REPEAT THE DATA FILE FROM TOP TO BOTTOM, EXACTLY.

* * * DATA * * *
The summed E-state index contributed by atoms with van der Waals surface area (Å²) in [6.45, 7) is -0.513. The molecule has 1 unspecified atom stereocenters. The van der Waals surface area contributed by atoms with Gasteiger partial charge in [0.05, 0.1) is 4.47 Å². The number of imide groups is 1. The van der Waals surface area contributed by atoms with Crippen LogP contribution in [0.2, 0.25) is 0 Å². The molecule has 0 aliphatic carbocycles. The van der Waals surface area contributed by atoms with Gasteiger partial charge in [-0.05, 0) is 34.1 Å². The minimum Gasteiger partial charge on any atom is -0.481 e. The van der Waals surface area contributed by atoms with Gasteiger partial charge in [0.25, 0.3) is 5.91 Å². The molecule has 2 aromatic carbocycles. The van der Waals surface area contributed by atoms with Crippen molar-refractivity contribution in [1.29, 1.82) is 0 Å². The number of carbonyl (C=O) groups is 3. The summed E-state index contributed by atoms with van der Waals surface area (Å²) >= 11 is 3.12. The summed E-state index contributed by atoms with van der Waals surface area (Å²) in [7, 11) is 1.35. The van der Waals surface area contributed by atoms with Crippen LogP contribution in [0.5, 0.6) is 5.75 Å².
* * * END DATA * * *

The summed E-state index contributed by atoms with van der Waals surface area (Å²) in [6.45, 7) is -0.513. The molecule has 1 unspecified atom stereocenters. The van der Waals surface area contributed by atoms with Gasteiger partial charge in [0.05, 0.1) is 4.47 Å². The number of imide groups is 1. The van der Waals surface area contributed by atoms with Crippen LogP contribution in [0.2, 0.25) is 0 Å². The molecule has 0 aliphatic carbocycles. The van der Waals surface area contributed by atoms with Gasteiger partial charge in [-0.05, 0) is 34.1 Å². The minimum Gasteiger partial charge on any atom is -0.481 e. The van der Waals surface area contributed by atoms with Gasteiger partial charge in [0.25, 0.3) is 5.91 Å². The molecule has 2 aromatic carbocycles. The van der Waals surface area contributed by atoms with Crippen molar-refractivity contribution in [1.29, 1.82) is 0 Å². The number of carbonyl (C=O) groups is 3. The summed E-state index contributed by atoms with van der Waals surface area (Å²) >= 11 is 3.12. The summed E-state index contributed by atoms with van der Waals surface area (Å²) in [7, 11) is 1.35. The van der Waals surface area contributed by atoms with Crippen LogP contribution in [0.5, 0.6) is 5.75 Å².